1 Capaldi C, Dopko RL, Zelenski J. The relationship between nature connectedness and happiness: a meta-analysis. Frontiers in Psychology. 2014. doi: 10.3389/fpsyg.2014.00976.
2 Morita E, Fukuda S, Nagano J, et al. Psychological effects of forest environments on healthy adults: Shinrin-yoku (forest-air bathing, walking) as a possible method of stress reduction. Public Health. 2007;121:54–63. doi: 10.1016/j.puhe.2006.05.024.
3 Pearson DG, Craig T. The great outdoors? Exploring the mental health benefits of natural environments. Frontiers in Psychology. 2014;5:1178. doi:10.3389/fpsyg.2014.01178.
4 Mackay J, James G&N. The effect of “green exercise” on state anxiety and the role of exercise duration, intensity, and greenness: A quasi-experimental study. Psychology of Sport and Exercise. 2010;11:238-245. doi: 10.1016/j.psychsport.2010.01.002.
5 Thompson Coon J,Boddy K, Stein K, et al. Does Participating in Physical Activity in Outdoor Natural Environments Have a Greater Effect on Physical and Mental Wellbeing than Physical Activity Indoors? A Systematic Review. Environmental Science & Technology. 2011(45);5:1761-1772. DOI: 10.1021/es102947t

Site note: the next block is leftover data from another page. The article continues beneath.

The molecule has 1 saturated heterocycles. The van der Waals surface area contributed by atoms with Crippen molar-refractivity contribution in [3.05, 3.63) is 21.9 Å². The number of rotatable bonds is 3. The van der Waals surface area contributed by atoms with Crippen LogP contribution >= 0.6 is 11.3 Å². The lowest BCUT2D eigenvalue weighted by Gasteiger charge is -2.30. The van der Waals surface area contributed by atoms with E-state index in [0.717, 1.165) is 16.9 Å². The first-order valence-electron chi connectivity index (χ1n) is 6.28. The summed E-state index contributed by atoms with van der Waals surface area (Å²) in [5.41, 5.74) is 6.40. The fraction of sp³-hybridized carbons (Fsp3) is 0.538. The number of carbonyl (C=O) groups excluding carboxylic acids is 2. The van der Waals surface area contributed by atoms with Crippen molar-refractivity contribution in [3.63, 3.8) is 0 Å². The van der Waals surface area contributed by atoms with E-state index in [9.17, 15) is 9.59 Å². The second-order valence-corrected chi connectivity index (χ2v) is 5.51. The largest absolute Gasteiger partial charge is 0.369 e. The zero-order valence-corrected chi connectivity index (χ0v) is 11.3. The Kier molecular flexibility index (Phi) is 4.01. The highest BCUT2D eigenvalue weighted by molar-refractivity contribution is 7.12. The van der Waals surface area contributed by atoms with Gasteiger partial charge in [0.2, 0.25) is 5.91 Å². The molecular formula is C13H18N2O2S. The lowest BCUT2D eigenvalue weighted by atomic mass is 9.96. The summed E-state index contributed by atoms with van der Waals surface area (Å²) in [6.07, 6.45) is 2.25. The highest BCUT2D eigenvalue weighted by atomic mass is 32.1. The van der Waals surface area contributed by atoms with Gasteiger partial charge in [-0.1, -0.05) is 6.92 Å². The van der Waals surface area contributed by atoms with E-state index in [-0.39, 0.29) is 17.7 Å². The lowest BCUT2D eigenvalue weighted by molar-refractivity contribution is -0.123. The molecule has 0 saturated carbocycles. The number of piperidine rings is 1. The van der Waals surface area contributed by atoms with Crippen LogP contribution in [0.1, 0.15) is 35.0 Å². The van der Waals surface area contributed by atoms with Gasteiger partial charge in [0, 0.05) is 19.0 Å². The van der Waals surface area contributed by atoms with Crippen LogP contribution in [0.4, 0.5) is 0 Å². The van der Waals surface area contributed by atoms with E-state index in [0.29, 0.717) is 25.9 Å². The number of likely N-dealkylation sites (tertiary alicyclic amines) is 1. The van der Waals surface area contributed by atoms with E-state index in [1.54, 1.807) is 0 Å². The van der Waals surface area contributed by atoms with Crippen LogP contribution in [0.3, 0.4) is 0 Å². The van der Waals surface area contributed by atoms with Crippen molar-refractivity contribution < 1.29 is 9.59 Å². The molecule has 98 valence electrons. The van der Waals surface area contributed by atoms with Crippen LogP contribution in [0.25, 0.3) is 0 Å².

6 Bratman GN, Hamilton JP, Hahn KS, et al. Nature experience reduces rumination and subgenual prefrontal cortex activation. Proceedings of the National Academy of Sciences of the United States of America. 2015(112);28:8567-8572. doi: 10.1073/pnas.1510459112.
7 Atchley RA, Strayer DL, Atchley P. Creativity in the Wild: Improving Creative Reasoning through Immersion in Natural Settings. de Fockert J, ed. PLoS ONE. 2012;7(12):e51474. doi:10.1371/journal.pone.0051474.
8 Zhang JW, Piff PK, Iyer R, et al. An occasion for unselfing: Beautiful nature leads to prosociality. Journal of Environmental Psychology. 2014;37:61-72. doi: 10.1016/j.jenvp.2013.11.008
9 Mayer F, Frantz C, Bruehlman-Senecal E, Dolliver K. Why Is Nature Beneficial? The Role of Connectedness to Nature. 2009;41:607-643. Doi: 10.1177/0013916508319745
10 Joye Y, Bolderdijk JW. An exploratory study into the effects of extraordinary nature on emotions, mood, and prosociality. Frontiers in Psychology. 2014;5:1577. doi:10.3389/fpsyg.2014.01577.
Research reveals that environments can increase or reduce our stress, which in turn impacts our bodies. What you are seeing, hearing, experiencing at any moment is changing not only your mood, but how your nervous, endocrine, and immune systems are working.
The stress of an unpleasant environment can cause you to feel anxious, or sad, or helpless. This in turn elevates your blood pressure, heart rate, and muscle tension and suppresses your immune system. A pleasing environment reverses that.
And regardless of age or culture, humans find nature pleasing. In one study cited in the book Healing Gardens, researchers found that more than two-thirds of people choose a natural setting to retreat to when stressed.